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Tartaros - "The Grand Psychotic Castle" (Necropolis Records, MCD, 1997)
Have you seen Emperor's "Emperial Live Cerimony" VHS? If you noticed who was playing keyboards, then you already know the mentor of this one-man project... Mr. Charmand Grimloch. He was invited by the almighty Emperor to handle the keyboards during their tour, due to his skillfulness with such instrument. And that skillfulness is once again proved (as If anyone still needed that) in this 5-song MCD, a piece of gloomy and ghostly Black Metal blended with some orchestrations and effects that remind me of horror movies (I admit, it really captured me). The keyboards work is supremely executed, it creates an intense atmosphere and gives the impression of a terryfing presence that wants to crawl out from the stereo speakers and head towards us. About the voices, this MCD is filled with somber choirs, chanting and terrifying screams that give an extra haunting touch to Grimloch's music. The guitar work is discreet, but quite good (in the beginning this instrument may seem almost inexistent and useless, but after a couple of listenings wou'll agree with me). Your blood will freeze to the sound of Tartaros.

Tracklist:
1 - Intro
2 - Dark Red Light Upon The Bomos
3 - Images Of The Mystic Sphere
4 - Tones Towards The Empyrean
5 - The Grand Psychotic Castle

16,5/20

Tormentor

The Haunted - "Made Me Do It" (Earache Records, CD, 2000)
At their second album, the band that started when At the Gates ended delivers a more mature and melodic, without being less brutal, album. 
"The haunted made me do it" is sang by Marco Aro, ex-face down, who replaces Peter Dolving; the drummer is also a new guy, Per Moller Jensen, instead of Adrian Erlandsson, who went to Cradle of Filth. The new dudes have proved that they are more than worth the place, for the drums are excellent, very "thrashy", and the vocals also very aggressive, incorporating small hardcore influences, something which only makes The Haunted's thrash metal more original.
As I have said before, this album is more melodic than "the haunted", incorporating a lot of Swedish stuff, without being extremely technical. However, it is brutal as hell - not a single track is headbanging-free, all of them are completely mad exercises of total headbanging, from "revelations" (the most brutal track of this record) to "human debris" or "victim iced", just to name a few.
And the vocals, they are not calm either, revolving around serial killers and their bad habits.
All in all, this is a very good album, not a "reign in blood", but one of the best thrash releases from these months. Highly recommended if you miss some serious headbanging to good thrash metal!

Tracklist:
1 - Dark Intentions
2 - Bury Your Dead
3 - Trespass
4 - Leech
5 - Hollow Ground
6 - Revelation
7 - The World Burns
8 - Human Debris
9 - Silencer
10 - Under The Surface
11 - Victime Iced

17/20

Zoid

Thorns - "Thorns" (Moonfog, CD, 2001) Finally it's out the homonymous Thorns debut album, and what a debut this is! Thorns is Snorre's solo project, the  guitarist very appreciated by many of the most respected people of the Norwegian metal scene. This album, says Snorre himself, has been prepared for 10 years, so the metal scene awaited this album with huge expectations.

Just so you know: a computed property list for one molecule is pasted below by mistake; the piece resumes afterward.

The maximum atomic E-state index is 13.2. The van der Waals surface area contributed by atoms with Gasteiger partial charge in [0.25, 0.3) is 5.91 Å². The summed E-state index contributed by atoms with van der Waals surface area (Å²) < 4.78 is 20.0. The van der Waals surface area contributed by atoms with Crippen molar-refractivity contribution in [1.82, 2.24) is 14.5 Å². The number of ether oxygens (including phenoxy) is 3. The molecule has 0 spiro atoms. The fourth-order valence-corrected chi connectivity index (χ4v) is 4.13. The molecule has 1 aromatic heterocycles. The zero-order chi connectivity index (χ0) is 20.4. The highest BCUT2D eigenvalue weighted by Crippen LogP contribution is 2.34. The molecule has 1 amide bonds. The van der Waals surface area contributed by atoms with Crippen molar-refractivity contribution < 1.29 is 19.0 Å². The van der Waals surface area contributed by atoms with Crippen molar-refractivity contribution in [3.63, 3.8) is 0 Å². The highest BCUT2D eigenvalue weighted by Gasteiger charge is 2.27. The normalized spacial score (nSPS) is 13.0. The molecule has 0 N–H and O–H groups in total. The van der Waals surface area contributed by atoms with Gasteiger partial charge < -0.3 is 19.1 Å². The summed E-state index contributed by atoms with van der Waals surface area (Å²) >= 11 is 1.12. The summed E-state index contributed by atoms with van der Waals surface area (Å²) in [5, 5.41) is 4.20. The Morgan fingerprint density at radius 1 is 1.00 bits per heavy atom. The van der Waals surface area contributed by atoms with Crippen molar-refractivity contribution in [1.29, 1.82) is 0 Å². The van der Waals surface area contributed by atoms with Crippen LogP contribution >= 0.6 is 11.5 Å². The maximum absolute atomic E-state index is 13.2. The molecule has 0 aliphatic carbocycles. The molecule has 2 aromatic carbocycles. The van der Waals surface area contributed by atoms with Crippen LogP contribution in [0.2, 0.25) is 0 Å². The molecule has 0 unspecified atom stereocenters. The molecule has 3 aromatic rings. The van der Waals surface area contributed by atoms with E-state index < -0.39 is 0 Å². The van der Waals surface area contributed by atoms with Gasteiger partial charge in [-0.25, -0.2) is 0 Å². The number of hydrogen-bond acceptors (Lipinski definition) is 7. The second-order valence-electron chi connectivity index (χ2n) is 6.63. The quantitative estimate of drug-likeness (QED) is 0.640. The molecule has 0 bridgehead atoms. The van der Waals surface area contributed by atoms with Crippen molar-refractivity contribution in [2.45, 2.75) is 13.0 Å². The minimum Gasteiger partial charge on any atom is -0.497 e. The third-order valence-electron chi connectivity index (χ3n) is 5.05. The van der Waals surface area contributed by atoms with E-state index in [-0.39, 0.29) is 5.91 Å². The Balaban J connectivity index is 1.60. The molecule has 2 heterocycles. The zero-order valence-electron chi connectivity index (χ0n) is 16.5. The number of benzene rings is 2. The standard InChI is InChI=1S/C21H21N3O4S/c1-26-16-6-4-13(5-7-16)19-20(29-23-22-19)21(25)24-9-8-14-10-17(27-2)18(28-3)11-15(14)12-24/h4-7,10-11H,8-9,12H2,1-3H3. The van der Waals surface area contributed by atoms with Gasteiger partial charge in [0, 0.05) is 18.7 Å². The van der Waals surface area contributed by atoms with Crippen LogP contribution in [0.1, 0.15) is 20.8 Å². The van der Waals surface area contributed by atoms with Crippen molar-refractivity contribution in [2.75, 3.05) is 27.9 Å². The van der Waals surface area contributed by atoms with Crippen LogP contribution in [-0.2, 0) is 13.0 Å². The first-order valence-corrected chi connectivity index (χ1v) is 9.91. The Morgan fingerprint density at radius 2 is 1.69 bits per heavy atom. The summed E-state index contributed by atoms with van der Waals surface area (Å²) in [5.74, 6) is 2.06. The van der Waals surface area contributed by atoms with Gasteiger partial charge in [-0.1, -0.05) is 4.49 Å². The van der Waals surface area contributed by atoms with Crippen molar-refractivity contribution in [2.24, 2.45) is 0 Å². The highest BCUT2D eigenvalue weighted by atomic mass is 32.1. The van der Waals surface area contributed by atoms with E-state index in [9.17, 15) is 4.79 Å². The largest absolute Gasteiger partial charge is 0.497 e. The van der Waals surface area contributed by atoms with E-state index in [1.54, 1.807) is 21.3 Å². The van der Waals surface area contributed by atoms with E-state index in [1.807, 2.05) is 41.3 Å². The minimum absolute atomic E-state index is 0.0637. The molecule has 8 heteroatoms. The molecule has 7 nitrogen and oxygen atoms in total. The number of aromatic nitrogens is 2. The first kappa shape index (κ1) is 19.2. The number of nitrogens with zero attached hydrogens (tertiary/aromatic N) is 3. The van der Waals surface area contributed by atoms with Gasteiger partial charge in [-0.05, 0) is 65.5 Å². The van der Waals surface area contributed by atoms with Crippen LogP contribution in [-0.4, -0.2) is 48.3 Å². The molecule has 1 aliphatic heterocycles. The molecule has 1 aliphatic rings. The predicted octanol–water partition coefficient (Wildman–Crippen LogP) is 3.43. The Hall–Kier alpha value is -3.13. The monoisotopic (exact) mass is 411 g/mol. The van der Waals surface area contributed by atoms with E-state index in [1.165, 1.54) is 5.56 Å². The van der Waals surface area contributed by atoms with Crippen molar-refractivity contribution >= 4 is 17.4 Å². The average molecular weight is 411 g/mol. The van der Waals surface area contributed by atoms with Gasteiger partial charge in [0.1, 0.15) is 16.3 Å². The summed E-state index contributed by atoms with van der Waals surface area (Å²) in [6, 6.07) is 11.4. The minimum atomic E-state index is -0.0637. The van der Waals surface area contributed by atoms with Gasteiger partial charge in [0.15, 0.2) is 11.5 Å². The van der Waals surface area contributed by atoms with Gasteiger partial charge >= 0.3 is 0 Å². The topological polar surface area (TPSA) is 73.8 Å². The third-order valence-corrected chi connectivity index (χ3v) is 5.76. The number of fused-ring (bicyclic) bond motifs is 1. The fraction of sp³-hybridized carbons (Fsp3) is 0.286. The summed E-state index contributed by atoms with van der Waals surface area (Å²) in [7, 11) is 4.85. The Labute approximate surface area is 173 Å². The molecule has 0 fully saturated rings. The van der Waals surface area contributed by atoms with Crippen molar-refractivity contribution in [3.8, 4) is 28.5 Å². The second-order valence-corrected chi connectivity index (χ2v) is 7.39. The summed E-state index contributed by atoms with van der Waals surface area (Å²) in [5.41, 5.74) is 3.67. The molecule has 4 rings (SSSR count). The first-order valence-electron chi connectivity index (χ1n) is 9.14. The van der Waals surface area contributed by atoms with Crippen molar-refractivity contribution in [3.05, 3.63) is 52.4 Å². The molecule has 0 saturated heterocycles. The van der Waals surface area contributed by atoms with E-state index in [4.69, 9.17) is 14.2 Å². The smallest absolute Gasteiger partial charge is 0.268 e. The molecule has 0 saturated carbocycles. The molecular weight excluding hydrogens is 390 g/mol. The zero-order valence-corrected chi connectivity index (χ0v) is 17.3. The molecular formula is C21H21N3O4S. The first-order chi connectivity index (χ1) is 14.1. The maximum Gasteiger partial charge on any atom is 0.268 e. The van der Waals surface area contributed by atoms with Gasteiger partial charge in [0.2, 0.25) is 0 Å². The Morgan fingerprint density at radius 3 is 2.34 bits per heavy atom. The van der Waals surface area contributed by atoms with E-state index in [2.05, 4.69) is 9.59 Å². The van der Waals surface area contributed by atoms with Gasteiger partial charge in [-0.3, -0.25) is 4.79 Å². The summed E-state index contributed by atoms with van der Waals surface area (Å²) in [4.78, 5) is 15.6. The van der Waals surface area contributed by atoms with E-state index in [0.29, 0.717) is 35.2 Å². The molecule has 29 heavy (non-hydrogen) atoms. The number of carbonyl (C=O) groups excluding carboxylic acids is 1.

And let me say that it was worth of the expectations. When listening to this album, you'll understand that it is completely different from what you have listened before! It's a completely uncommon album, but I say this in a good sense, because the strangeness brings a great originality.
About the instrumentalization, Snorre invited Satyr (from Satyricon) and Aldhran (from Dodheimsgard) to do the vocal works and Hellhammer for the drumming part, and I'm sure that he invited the right guys to record this album, because the combination, between Snorre's cold, fast and non-melodic guitar, Hellhammer's fast and precise drumming and Satyr's/Aldhran's powerful voice, worked wonderfully, seeming that they have been working together for years.
About the compositions of the songs, very strange guitar lines and rythms, combined with "industrial" keyboard sounds and with some samples, making some kind of "disturbing" atmospheres, in a unique way.
Concluding, this is a GREAT ALBUM, I must say it's a breath of fresh air in the almost stagnated nowadays metal scene.

Traclist:
1 - Existence
2 - World Playground Deceit
3 - Shifting Channels
4 - Stellar Master Elite
5 - Underneath the Universe (Part I)
6 - Underneath the Universe (Part II)
7 - Interface to god
8 - Vortex

19/20

Shemahmforash

Thou Shalt Suffer - "Somnium" (Candlelight, CD, 2000)
For those that don't know, thou shalt suffer started in the early 90's, and although Ihsahn was the leader, there were more guys accompanying him. The band practiced extreme metal, and even got to release an album, "into the woods of Belial". 
However, there was an evolution in both line-up and sound direction - Ihsahn became the only member, and referred that the new album would be a synth-only one. Indeed.